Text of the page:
During this time, I ran into this "law" -- the cost of to produce a unit of any thing declines on an inverse power law relationship with the number of units produced (on a global basis). And it turns out this is true for many things, including such basic things as eggs. This was first observed by Kenneth Arrow, in his 1962 paper "The Economic Implications of Learning by Doing". I ran into it in Bionomics by Michael Rothschild.

You hear a lot about Moore's law and Metcalfe's law. I'm always surprised you don't hear more about this one, since its at least as profound in its impact on new technologies.

Posted by dapkus at 12:23 PM | Comments (0) | TrackBack (0)

May 21, 2005

The Fed starts backing down health of Real Estate Market

From the Wall Street Journal: The Fed Starts to Show Concern Over Bubble.
For a long time, Federal Reserve Chairman Alan Greenspan dismissed suggestions that the U.S. was in the early stages of a housing bubble. He talked about the extraordinary demand for houses among hard-working immigrants. He emphasized that housing, unlike stocks, is a local market, so it's almost impossible to have a national housing bubble. He explained that it's hard to speculate in a house that you own because to sell it you have to move out.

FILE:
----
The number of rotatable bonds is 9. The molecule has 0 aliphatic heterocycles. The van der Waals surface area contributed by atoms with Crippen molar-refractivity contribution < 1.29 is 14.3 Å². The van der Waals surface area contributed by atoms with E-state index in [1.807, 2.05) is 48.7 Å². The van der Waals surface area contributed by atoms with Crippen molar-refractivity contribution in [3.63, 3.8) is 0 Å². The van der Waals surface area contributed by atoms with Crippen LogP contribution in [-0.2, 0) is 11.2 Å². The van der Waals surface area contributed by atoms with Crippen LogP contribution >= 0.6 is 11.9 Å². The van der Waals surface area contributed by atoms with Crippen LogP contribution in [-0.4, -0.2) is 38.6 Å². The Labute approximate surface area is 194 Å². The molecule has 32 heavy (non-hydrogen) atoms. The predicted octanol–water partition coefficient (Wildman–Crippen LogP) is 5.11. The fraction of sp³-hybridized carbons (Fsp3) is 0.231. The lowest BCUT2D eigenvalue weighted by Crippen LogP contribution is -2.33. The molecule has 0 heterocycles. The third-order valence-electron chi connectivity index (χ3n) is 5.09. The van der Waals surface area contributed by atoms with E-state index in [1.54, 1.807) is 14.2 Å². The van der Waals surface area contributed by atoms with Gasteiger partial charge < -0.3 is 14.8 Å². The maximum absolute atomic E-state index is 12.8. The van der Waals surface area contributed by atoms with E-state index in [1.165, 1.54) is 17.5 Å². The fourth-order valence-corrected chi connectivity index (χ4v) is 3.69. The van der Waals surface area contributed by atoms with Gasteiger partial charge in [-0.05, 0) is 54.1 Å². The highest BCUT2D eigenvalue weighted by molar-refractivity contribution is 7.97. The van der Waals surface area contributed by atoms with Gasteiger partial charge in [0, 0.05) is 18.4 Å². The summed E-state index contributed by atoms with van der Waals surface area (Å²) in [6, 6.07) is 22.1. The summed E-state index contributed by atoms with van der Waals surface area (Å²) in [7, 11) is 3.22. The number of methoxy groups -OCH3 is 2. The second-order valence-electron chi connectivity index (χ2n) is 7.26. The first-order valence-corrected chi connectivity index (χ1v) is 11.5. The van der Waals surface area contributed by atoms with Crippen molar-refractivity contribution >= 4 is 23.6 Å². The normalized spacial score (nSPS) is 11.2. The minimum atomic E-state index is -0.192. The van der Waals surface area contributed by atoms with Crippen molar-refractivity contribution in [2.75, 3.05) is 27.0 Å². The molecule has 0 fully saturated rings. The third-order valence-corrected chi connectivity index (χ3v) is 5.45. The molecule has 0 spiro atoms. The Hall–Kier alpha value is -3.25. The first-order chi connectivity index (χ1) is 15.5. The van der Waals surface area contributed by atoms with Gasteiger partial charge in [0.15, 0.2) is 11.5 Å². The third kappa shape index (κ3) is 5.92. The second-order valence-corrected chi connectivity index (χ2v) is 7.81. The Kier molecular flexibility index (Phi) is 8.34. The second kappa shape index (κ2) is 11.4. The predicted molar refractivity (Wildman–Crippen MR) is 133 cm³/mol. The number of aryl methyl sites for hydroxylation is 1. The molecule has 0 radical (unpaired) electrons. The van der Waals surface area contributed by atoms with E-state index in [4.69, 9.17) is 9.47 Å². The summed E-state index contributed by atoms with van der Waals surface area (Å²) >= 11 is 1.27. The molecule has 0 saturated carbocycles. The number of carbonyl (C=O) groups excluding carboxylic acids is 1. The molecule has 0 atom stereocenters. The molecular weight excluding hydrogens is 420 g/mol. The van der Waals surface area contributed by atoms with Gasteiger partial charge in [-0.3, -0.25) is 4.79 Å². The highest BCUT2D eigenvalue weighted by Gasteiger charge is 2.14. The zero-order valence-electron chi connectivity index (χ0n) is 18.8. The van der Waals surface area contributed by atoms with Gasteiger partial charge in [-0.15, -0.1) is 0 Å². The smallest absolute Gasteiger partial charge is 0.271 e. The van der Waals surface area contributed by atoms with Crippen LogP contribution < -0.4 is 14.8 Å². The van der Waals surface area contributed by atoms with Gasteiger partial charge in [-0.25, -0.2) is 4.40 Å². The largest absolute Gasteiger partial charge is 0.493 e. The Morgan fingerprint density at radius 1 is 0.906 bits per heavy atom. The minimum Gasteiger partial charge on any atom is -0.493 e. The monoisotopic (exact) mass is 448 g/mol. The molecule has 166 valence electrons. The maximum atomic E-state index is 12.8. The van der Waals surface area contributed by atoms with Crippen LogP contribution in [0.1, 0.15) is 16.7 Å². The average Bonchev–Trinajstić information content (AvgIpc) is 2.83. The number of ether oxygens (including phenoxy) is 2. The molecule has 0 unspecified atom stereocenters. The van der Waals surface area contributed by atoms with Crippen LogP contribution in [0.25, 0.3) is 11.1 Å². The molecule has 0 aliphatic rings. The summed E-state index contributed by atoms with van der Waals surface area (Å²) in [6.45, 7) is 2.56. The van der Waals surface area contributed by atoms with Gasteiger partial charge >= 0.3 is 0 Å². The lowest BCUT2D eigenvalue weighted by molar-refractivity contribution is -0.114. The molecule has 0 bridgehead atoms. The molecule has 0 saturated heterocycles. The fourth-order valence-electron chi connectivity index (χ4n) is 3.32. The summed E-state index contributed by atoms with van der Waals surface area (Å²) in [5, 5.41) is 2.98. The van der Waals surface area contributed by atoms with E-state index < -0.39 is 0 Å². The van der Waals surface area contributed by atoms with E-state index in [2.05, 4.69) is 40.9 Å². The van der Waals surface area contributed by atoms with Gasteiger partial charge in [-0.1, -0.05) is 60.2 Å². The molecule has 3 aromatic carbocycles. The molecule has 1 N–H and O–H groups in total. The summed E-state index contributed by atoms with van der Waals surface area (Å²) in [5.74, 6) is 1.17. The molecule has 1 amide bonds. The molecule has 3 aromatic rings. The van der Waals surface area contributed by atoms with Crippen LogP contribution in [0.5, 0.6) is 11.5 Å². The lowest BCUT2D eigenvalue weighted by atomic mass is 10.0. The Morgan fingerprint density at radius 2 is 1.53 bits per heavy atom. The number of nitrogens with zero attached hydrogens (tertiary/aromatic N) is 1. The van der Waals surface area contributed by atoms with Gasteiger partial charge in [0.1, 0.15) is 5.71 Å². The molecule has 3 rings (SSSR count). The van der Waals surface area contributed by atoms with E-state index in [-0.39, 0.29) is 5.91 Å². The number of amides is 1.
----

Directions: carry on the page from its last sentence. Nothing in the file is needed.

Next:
But there has been a little more concern creeping into his commentary in the past few months. "We do have characteristics of bubbles in certain areas, but not, as best I can judge, nationwide," he told a House committee in February. Mr. Greenspan speaks to the Economic Club of New York at lunchtime tomorrow. If housing comes up in his remarks or if he is questioned on the subject by one of the prominent economists there, look for the Fed chairman to mention -- as Fed Governor Donald Kohn did recently -- the upturn in people buying vacation homes, second homes or other homes on the risky bet that housing prices will continue to rise as they have lately.

Mr. Greenspan hasn't yet hit the "irrational exuberance" gong, the phrase he used to warn about the stock market in December 1996. The Fed and other bank regulators, however, this week warned banks to take more care with home-equity loans, noting that such loans are "subject to increased risk if interest rates rise and home values decline." (Did you say decline? Gulp.) Even a slowing of the pace of increase in housing prices probably would dent consumer spending, which, for the past couple of years, has been helped by Americans tapping their home equity.